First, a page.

"The Taoiseach explained that the EU was united in its view that the Withdrawal Agreement could not be reopened," the Irish government said. "Alternative arrangements could replace the backstop in the future... but thus far satisfactory options have yet to be identified and demonstrated."

The decline in Sterling since May is symptomatic of the market pricing in the prospect of a 'no deal' Brexit, although what matters going forward is how much more pricing must be done. Wednesday's statements have lifted the Pound but the gap between the two sides of the English Channel remains substantial.

"My strongest view remains that GBP has further to fall in order to catch up with recent political developments. The consensus view, I believe, has always been that ultimately a soft Brexit deal would be negotiated or better still a 2nd referendum would avert. The odds on this have shifted markedly in the past days and weeks and despite recent weakness I suspect the GBP needs to fall further," says Jonathan Pierce, on the sales and trading desk at Credit Suisse.

Above: Pound-to-Euro rate at daily intervals, alongside Pound-to-Dollar rate (black line, left axis).

Samuel Tombs, chief UK economist at Pantheon Macroeconomics and a top rated forecaster with Reuters and Bloomberg, says money market pricing suggests there's a 40% probability that a 'no deal' will be the outcome.

"Markets now seem to think there's a 40% chance of a no-deal Brexit, up from just 20% a month ago," says Tombs. "That's the steer from the OIS market, which is pricing-in only a 5% chance of Bank Rate being lower than now in September (the MPC's last meeting pre-Brexit) but a 44% chance in November."

Pound Sterling losses accelerated this week after the new administration of Prime Minister Boris Johnson made clear they would only consider a new Brexit deal if the EU agrees to wholesale changes to the existing deal.

Markets have observed that the EU has however firmly stated, on multiple occasions that the deal is not up for renegotiation: they have entrenched their position to such an extent they have left themselves little room to manoeuvre.

Furthermore markets have realised that the UK Parliament - which has shown itself to be against a 'no deal' Brexit - cannot stop a Prime Minister determined to deliver such an outcome, even in the event that the collapse the Government through a no-confidence vote.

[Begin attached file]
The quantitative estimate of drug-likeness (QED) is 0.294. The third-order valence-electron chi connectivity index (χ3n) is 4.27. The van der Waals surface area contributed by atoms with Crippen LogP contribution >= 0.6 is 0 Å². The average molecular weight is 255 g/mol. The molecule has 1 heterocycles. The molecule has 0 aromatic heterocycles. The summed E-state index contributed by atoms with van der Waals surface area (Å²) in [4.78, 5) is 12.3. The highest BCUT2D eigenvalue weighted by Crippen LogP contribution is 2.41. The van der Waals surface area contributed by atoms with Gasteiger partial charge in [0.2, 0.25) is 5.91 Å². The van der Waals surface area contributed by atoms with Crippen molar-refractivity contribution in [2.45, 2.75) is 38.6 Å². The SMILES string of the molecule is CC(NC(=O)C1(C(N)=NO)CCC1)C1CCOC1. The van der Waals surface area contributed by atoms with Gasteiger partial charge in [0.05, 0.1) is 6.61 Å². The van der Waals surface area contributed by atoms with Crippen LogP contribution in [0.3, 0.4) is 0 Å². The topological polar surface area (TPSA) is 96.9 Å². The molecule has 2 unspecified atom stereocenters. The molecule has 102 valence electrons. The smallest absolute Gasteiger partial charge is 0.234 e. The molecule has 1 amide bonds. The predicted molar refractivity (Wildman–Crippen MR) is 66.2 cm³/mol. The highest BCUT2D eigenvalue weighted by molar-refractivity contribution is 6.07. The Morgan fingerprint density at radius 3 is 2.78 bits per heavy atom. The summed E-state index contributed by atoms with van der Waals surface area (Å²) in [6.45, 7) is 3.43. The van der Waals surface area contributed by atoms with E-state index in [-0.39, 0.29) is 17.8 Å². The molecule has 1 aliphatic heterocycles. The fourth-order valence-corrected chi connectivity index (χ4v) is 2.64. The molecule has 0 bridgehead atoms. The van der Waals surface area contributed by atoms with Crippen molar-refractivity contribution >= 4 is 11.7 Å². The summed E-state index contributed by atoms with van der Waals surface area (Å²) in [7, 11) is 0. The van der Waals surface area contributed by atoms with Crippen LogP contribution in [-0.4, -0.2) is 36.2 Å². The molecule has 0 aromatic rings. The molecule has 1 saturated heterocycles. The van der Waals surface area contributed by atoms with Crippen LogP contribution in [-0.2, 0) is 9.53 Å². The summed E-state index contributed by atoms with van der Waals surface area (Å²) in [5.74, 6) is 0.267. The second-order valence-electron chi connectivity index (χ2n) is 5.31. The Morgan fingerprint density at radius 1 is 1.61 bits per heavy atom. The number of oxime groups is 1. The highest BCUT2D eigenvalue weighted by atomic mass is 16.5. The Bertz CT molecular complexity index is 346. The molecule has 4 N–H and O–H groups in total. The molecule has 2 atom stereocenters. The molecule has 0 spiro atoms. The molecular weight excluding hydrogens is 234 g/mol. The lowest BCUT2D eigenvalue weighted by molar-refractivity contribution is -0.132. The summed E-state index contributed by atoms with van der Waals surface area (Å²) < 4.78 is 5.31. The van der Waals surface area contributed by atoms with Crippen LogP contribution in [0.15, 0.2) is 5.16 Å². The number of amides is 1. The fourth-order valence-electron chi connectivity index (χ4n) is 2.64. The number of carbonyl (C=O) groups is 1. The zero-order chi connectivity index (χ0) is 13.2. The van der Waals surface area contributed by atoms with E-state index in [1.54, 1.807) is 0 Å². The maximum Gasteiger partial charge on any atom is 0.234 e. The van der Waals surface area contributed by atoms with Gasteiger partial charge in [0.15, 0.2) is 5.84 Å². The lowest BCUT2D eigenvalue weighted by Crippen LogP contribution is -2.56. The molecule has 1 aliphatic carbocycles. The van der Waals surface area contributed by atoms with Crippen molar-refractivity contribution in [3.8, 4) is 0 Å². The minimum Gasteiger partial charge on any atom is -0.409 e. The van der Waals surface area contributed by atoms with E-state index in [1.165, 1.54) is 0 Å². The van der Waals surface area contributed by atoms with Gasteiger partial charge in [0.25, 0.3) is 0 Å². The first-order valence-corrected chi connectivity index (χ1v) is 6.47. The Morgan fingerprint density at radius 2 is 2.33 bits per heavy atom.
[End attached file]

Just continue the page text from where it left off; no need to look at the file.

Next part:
"The pummelled Pound is going to continue to be battered either way in the short to medium-term under Boris Johnson or Jeremy Corbyn, says the CEO of one of the world’s leading financial advisory organisations," says Nigel Green, CEO at financial services firm de Vere. “There is no end in sight to the embattled British pound’s plight with both the current Prime Minister Boris Johnson and the leader of the official opposition Labour Leader Jeremy Corbyn promoting policies that will deliver fresh – and serious - blows to the currency.”

Green says he expects the Pound to remain under pressure as the Johnsons administration takes brinkmanship with the EU to a higher level, the closer we get to the Brexit deadline.

“Should the UK leave with no-deal, the Pound can be expected to remain weak for several years until the country and the bloc readjusts,” says Green. “In addition, many observers predict that there will be a general election before the end of the year. All by itself this too will create uncertainty and therefore turbulence for Sterling.

Green says a Corbyn-led victory in that election will be even more bad news for the Pound because investors would take flight to escape the Labour leader's "anti-business rhetoric, and high tax and low-profit policies".